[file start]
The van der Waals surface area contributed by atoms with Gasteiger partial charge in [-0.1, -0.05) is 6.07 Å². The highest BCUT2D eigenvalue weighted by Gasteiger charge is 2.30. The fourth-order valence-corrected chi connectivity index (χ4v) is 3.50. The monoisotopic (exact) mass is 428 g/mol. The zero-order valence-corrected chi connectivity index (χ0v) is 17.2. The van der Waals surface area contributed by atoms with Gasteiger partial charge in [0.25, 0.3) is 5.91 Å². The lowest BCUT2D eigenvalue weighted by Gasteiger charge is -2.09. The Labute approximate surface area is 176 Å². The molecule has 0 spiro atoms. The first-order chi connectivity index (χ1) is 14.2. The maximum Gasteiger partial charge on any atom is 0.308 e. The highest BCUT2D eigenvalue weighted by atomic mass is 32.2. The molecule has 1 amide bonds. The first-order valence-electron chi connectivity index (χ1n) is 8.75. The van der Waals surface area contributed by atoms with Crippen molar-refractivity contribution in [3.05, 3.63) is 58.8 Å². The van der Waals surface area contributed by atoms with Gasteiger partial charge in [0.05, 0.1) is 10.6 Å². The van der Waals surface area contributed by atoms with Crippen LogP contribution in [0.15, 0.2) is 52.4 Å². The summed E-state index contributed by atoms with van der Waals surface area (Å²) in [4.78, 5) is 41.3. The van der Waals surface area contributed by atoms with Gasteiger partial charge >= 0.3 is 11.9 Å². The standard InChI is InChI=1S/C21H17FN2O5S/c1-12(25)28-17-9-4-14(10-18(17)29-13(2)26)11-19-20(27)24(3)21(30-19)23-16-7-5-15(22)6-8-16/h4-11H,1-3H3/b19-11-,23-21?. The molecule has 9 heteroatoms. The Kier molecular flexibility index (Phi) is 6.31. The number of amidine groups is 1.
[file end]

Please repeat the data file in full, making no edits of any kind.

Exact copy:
The van der Waals surface area contributed by atoms with Gasteiger partial charge in [-0.1, -0.05) is 6.07 Å². The highest BCUT2D eigenvalue weighted by Gasteiger charge is 2.30. The fourth-order valence-corrected chi connectivity index (χ4v) is 3.50. The monoisotopic (exact) mass is 428 g/mol. The zero-order valence-corrected chi connectivity index (χ0v) is 17.2. The van der Waals surface area contributed by atoms with Gasteiger partial charge in [0.25, 0.3) is 5.91 Å². The lowest BCUT2D eigenvalue weighted by Gasteiger charge is -2.09. The Labute approximate surface area is 176 Å². The molecule has 0 spiro atoms. The first-order chi connectivity index (χ1) is 14.2. The maximum Gasteiger partial charge on any atom is 0.308 e. The highest BCUT2D eigenvalue weighted by atomic mass is 32.2. The molecule has 1 amide bonds. The first-order valence-electron chi connectivity index (χ1n) is 8.75. The van der Waals surface area contributed by atoms with Crippen molar-refractivity contribution in [3.05, 3.63) is 58.8 Å². The van der Waals surface area contributed by atoms with Gasteiger partial charge in [0.05, 0.1) is 10.6 Å². The van der Waals surface area contributed by atoms with Crippen LogP contribution in [0.15, 0.2) is 52.4 Å². The summed E-state index contributed by atoms with van der Waals surface area (Å²) in [4.78, 5) is 41.3. The van der Waals surface area contributed by atoms with Gasteiger partial charge >= 0.3 is 11.9 Å². The standard InChI is InChI=1S/C21H17FN2O5S/c1-12(25)28-17-9-4-14(10-18(17)29-13(2)26)11-19-20(27)24(3)21(30-19)23-16-7-5-15(22)6-8-16/h4-11H,1-3H3/b19-11-,23-21?. The molecule has 9 heteroatoms. The Kier molecular flexibility index (Phi) is 6.31. The number of amidine groups is 1.